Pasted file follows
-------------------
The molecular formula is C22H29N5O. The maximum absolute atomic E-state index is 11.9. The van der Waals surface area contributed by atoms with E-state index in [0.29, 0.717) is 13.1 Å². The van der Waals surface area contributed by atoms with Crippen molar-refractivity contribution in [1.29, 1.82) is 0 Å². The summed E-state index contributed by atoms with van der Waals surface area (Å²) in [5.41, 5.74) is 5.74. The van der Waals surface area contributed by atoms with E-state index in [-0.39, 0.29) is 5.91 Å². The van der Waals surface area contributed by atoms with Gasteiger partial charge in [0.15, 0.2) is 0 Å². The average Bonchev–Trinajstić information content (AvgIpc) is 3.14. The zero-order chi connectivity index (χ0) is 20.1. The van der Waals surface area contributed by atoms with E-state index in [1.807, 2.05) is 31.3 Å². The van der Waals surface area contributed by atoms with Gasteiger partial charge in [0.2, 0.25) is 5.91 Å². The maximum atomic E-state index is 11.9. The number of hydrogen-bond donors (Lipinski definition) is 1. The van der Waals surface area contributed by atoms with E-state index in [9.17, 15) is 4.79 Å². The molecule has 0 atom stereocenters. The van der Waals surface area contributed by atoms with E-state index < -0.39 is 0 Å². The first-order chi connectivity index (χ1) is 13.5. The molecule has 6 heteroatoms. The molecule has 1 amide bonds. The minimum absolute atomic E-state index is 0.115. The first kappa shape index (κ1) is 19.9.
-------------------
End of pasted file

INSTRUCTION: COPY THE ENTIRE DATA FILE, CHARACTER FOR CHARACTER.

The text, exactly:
The molecular formula is C22H29N5O. The maximum absolute atomic E-state index is 11.9. The van der Waals surface area contributed by atoms with E-state index in [0.29, 0.717) is 13.1 Å². The van der Waals surface area contributed by atoms with Crippen molar-refractivity contribution in [1.29, 1.82) is 0 Å². The summed E-state index contributed by atoms with van der Waals surface area (Å²) in [5.41, 5.74) is 5.74. The van der Waals surface area contributed by atoms with E-state index in [-0.39, 0.29) is 5.91 Å². The van der Waals surface area contributed by atoms with Gasteiger partial charge in [0.15, 0.2) is 0 Å². The average Bonchev–Trinajstić information content (AvgIpc) is 3.14. The zero-order chi connectivity index (χ0) is 20.1. The van der Waals surface area contributed by atoms with E-state index in [1.807, 2.05) is 31.3 Å². The van der Waals surface area contributed by atoms with Gasteiger partial charge in [0.2, 0.25) is 5.91 Å². The maximum atomic E-state index is 11.9. The number of hydrogen-bond donors (Lipinski definition) is 1. The van der Waals surface area contributed by atoms with E-state index in [9.17, 15) is 4.79 Å². The molecule has 0 atom stereocenters. The van der Waals surface area contributed by atoms with E-state index < -0.39 is 0 Å². The first-order chi connectivity index (χ1) is 13.5. The molecule has 6 heteroatoms. The molecule has 1 amide bonds. The minimum absolute atomic E-state index is 0.115. The first kappa shape index (κ1) is 19.9.